Report: Catholics Capture England Again

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A new survey claims that Catholic churchgoers outnumber their Anglican counterparts. Jonathan Wynne-Jones of the Daily Telegraph runs the numbers.


Those cheeky British headlines had a field day with former Prime Minster Tony Blair's recent announcement he'd converted to Catholicism.

We're hot holding you hostage, gentlemen. You can scoot if you need to go to. I know you need to get to Bryant Park.

The Mounties are so polite. They didn't want to walk out as I was talking. The outfits are so good. Bye, guys.

All right. I'll start again.

The cheeky British headlines had a field day with former Prime Minister Tony Blair's recent announcement he had converted to Catholicism. The Sunday Mirror read: I'm holy Blair. The Blair Switch Project from the Daily Mail. This was U.K.'s Daily Telegraph reported Blair was not alone in his choice of faith. The Telegraph cited the findings of a Christian Research survey that claims in 2007, more Catholics than Anglicans actually attended church services - this in a country that had a Jewish prime minister, but never a Catholic one.

With us on the phone is Jonathan Wynne-Jones, the Sunday reporter for the Daily Telegraph who reported the story about the Christian Research findings.

Thanks for being with us, Jonathan.

Mr. JONATHAN WYNNE-JONES (Reporter, Daily Telegraph): (unintelligible). Good morning.

STEWART: So tell us about the group that conducted this survey. What's its purpose, and does it have any specific religious affiliation?

Mr. WYNNE-JONES: They're an independent group that carry out research basically for all the churches - Anglican and Catholic, Pentecostal. And they're regarded pretty well over here, and the Archbishop of Canterbury has written the forwards to their reports in the past. So even though they're independent and the figures aren't seen as official, they're not necessarily gospel, but yet they carry a lot weight. So when the findings came out last week, you can imagine that that's quite a big talking point over here which has kind of gone on for a few days.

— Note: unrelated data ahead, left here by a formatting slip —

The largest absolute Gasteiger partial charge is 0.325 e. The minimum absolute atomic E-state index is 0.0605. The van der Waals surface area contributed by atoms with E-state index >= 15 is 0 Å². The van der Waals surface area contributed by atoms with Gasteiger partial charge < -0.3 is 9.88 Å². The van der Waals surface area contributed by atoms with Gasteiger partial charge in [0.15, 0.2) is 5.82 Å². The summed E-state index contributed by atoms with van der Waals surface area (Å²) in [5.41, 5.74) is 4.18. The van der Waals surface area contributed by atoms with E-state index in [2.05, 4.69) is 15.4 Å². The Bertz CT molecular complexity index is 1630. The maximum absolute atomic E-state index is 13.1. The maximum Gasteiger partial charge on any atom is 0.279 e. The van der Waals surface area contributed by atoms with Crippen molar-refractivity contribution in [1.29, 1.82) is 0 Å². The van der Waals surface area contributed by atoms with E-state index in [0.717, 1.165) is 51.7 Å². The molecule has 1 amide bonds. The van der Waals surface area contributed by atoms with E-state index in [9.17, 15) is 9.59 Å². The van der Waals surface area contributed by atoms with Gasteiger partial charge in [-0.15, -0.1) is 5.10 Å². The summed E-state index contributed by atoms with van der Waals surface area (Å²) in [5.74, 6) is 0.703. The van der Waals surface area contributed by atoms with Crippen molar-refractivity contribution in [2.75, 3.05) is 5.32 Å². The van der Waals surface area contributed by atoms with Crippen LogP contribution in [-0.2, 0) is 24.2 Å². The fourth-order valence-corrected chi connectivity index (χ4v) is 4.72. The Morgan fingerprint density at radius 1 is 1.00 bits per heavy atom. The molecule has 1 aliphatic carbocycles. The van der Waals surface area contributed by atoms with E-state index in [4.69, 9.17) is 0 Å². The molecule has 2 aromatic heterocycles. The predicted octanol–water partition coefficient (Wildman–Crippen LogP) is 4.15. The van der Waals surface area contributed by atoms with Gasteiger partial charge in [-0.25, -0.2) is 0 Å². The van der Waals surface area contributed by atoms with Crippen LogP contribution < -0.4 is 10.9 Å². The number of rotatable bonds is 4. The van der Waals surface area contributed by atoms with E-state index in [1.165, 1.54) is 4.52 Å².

STEWART: So explain to folks who are listening in the states why it's such big news that you're having, as one person in my office said, more Catholics butts in the pews than Anglican butts.

(Soundbite of laughter)

Mr. WYNNE-JONES: There's not many butts in any of the pews anymore. But still, there are marginally few more Catholic ones now than Anglicans at Sunday services, according to this research. The reason why it's seen as so important is because - I mean, the timing was great. It coincided with Blair becoming a Catholic. And you just pointed out, there's never been a Catholic prime minister. And, indeed, there have never really been that many particularly high-profile Catholics over here. So they kind of saw Blair's conversion as a bit of a kind of PR coup for them. And then coming with this news that they are more Catholics going to church on a Sunday than Anglicans, it seemed to confirm to them that no longer are they, you know, religion for the Irish and the working classes, but now, actually, it's kind of establishment figures that are proud to call themselves Catholic.

So, you know, I guess the Anglicans are going to have to go and find some high profile person to claim for themselves now, because the Catholics got the collective PR stuff over Christmas.